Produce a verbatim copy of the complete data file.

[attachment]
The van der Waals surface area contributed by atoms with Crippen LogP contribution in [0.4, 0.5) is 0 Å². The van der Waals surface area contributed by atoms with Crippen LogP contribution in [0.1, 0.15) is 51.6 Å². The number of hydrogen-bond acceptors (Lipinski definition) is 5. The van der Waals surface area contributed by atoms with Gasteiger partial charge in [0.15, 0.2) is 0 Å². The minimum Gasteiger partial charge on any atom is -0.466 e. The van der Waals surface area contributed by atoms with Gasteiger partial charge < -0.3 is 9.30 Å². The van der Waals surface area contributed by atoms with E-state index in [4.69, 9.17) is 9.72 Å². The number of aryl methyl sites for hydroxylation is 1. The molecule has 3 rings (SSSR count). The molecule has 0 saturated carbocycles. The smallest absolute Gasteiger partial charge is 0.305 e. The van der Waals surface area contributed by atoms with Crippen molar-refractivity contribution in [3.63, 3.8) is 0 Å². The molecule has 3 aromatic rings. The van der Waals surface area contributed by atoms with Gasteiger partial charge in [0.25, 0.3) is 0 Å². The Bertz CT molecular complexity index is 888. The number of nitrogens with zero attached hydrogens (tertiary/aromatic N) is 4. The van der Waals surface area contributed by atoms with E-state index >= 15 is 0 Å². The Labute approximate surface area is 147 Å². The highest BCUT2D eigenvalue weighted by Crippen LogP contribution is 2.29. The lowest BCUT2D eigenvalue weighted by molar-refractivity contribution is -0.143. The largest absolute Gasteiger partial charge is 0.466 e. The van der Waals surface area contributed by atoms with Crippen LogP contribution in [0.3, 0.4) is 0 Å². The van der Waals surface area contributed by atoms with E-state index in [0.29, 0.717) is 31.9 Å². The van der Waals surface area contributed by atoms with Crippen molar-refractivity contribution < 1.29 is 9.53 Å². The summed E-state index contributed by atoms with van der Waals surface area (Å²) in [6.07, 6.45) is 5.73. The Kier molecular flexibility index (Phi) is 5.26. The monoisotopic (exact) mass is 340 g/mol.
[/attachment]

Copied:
The van der Waals surface area contributed by atoms with Crippen LogP contribution in [0.4, 0.5) is 0 Å². The van der Waals surface area contributed by atoms with Crippen LogP contribution in [0.1, 0.15) is 51.6 Å². The number of hydrogen-bond acceptors (Lipinski definition) is 5. The van der Waals surface area contributed by atoms with Gasteiger partial charge in [0.15, 0.2) is 0 Å². The minimum Gasteiger partial charge on any atom is -0.466 e. The van der Waals surface area contributed by atoms with Gasteiger partial charge < -0.3 is 9.30 Å². The van der Waals surface area contributed by atoms with E-state index in [4.69, 9.17) is 9.72 Å². The number of aryl methyl sites for hydroxylation is 1. The molecule has 3 rings (SSSR count). The molecule has 0 saturated carbocycles. The smallest absolute Gasteiger partial charge is 0.305 e. The van der Waals surface area contributed by atoms with Crippen molar-refractivity contribution in [3.63, 3.8) is 0 Å². The molecule has 3 aromatic rings. The van der Waals surface area contributed by atoms with Gasteiger partial charge in [0.25, 0.3) is 0 Å². The Bertz CT molecular complexity index is 888. The number of nitrogens with zero attached hydrogens (tertiary/aromatic N) is 4. The van der Waals surface area contributed by atoms with E-state index >= 15 is 0 Å². The Labute approximate surface area is 147 Å². The highest BCUT2D eigenvalue weighted by Crippen LogP contribution is 2.29. The lowest BCUT2D eigenvalue weighted by molar-refractivity contribution is -0.143. The largest absolute Gasteiger partial charge is 0.466 e. The van der Waals surface area contributed by atoms with Crippen LogP contribution in [0.3, 0.4) is 0 Å². The van der Waals surface area contributed by atoms with E-state index in [0.29, 0.717) is 31.9 Å². The van der Waals surface area contributed by atoms with Crippen molar-refractivity contribution < 1.29 is 9.53 Å². The summed E-state index contributed by atoms with van der Waals surface area (Å²) in [6.07, 6.45) is 5.73. The Kier molecular flexibility index (Phi) is 5.26. The monoisotopic (exact) mass is 340 g/mol.